In my opinion the rituals discusses in the Nacerima article are still entirely relevant in today’s society. People are almost obsessive about oral hygiene and a persons teeth can effect many aspects of their life. It can close off potential career choices (although interestingly enough it does not open many) and can easily be used to determine if a person is affluent enough to afford health care. The perception of pregnancy is also fairly important. Even though it is a vital part of life, American society values physical appearance so much that pregnant women feel they must attempt to cover up their pregnancy.

  5. Along with everyone else commenting here, I chose the biological approach. However, I really liked the ethnomedical approach as well. I find it to be an interesting, thorough, and useful way to look at and study the medical field, especially being an anthro major. I agreed with everything you said about it (especially found the example interesting, would be interested in reading that book). If I were to have picked more than one approach, I would have picked that, applied, and biological (ideally all but those are my top), however we were supposed to pick one so I picked biological. It just seemed to be the most straight forward as far as health itself, and being so immersed in the health field (having a health condition, working in it, studying to go farther in it) it seemed like the right fit. It covers the main factors of health & illness: genetics, environment/surroundings, and ones choices, all of which have significant impact on ones health (or unhealth)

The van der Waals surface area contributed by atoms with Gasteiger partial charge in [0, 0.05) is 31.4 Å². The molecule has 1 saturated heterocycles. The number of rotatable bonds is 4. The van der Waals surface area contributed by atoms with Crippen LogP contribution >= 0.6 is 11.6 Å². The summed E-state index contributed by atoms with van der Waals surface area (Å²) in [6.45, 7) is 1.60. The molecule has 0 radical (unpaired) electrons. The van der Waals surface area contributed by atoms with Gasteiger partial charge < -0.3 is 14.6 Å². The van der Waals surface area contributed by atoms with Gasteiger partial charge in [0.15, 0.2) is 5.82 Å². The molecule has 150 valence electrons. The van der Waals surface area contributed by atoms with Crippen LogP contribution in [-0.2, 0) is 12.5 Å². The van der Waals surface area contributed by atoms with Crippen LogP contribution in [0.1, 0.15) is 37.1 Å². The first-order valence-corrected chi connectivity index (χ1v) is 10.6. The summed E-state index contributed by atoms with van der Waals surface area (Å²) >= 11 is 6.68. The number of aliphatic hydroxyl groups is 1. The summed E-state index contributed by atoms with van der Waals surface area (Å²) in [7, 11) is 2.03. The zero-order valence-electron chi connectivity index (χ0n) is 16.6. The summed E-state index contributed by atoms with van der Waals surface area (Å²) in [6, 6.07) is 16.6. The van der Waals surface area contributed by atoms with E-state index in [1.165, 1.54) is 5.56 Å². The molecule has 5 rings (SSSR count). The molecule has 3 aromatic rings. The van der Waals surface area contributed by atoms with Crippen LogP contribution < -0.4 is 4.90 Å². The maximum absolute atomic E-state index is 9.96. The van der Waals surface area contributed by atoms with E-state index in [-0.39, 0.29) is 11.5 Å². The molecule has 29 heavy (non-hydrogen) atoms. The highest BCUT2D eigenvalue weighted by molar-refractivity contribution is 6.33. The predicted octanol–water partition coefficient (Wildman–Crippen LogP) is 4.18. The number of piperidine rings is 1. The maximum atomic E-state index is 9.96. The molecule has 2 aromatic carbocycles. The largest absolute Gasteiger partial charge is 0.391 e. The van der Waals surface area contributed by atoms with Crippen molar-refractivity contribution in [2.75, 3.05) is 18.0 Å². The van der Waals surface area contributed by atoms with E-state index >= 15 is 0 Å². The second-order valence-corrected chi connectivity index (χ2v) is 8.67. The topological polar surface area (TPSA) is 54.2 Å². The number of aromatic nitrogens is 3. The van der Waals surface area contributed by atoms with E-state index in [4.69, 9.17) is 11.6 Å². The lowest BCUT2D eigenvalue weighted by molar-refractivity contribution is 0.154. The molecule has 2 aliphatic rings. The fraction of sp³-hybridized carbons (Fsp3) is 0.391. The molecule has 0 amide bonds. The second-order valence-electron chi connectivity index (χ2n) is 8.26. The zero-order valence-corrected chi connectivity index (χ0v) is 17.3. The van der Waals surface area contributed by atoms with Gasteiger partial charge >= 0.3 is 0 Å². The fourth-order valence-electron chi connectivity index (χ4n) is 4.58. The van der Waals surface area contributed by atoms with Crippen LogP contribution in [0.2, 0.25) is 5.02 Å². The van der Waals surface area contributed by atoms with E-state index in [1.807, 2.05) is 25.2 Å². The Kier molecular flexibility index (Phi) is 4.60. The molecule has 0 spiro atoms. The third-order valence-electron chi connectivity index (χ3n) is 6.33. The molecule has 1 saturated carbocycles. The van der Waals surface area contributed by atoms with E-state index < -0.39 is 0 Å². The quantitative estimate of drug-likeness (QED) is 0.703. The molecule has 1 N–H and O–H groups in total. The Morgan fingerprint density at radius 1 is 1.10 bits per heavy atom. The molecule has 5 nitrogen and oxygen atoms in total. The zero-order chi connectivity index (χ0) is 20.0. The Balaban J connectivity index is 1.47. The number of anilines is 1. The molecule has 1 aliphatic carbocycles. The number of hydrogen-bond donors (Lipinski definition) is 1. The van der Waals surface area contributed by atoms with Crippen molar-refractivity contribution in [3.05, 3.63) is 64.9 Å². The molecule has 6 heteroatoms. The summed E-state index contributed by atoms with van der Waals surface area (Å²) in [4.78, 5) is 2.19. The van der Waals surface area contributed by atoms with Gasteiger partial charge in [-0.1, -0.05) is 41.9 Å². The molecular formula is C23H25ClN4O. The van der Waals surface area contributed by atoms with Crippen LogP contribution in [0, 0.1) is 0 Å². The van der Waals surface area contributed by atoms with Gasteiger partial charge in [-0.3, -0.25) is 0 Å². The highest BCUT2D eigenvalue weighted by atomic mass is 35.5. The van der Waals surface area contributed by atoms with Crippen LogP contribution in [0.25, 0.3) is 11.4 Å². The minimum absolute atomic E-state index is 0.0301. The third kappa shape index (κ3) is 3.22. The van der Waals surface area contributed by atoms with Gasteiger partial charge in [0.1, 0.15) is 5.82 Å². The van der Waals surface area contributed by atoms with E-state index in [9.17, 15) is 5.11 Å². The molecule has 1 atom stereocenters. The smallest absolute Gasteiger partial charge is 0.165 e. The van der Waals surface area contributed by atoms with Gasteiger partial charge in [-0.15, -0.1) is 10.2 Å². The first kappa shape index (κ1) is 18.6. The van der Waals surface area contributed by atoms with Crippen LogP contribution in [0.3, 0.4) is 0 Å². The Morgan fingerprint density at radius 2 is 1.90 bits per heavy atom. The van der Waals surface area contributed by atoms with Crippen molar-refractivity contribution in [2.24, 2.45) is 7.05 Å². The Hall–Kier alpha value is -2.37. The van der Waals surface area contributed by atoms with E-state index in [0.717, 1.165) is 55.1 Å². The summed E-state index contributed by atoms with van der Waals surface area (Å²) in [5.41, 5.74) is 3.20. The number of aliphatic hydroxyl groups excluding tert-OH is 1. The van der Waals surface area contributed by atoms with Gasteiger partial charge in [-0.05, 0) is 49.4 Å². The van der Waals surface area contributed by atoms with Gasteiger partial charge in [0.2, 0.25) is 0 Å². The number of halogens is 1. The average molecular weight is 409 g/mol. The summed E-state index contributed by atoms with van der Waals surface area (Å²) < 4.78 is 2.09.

With the miner article, I think you did a great job of comparing what he said to todays society/culture & health, and completely agree with everything that you said. The only things that might need updating from when the article was written are, society is even more conscious of and obscessed with their teeth than they were then (bleaching, straightening, etc.), and I don’t think that pregnancy is much more embraced and seen as beautiful (pregnant women can show their bodies more freely).

  6. Along with everyone else commenting here, I chose the biological approach. However, I really liked the ethnomedical approach as well. I find it to be an interesting, thorough, and useful way to look at and study the medical field, especially being an anthro major. I agreed with everything you said about it (especially found the example interesting, would be interested in reading that book). If I were to have picked more than one approach, I would have picked that, applied, and biological (ideally all approaches but those are my top), however we were supposed to pick one so I picked biological. It just seemed to be the most straight forward as far as health itself, and being so immersed in the health field (having a health condition, working in it, studying to go farther in it) it seemed like the right fit. It covers the main factors of health & illness: genetics, environment/surroundings, and ones choices, all of which have significant impact on ones health (or unhealth)

    With the miner article, I think you did a great job of comparing what he said to todays society/culture & health, and completely agree with everything that you said. The only things that might need updating from when the article was written are, society is even more conscious of and obscessed with their teeth than they were then (bleaching, straightening, etc.), and I think that pregnancy is much more embraced and seen as beautiful (pregnant women can show their bodies more freely).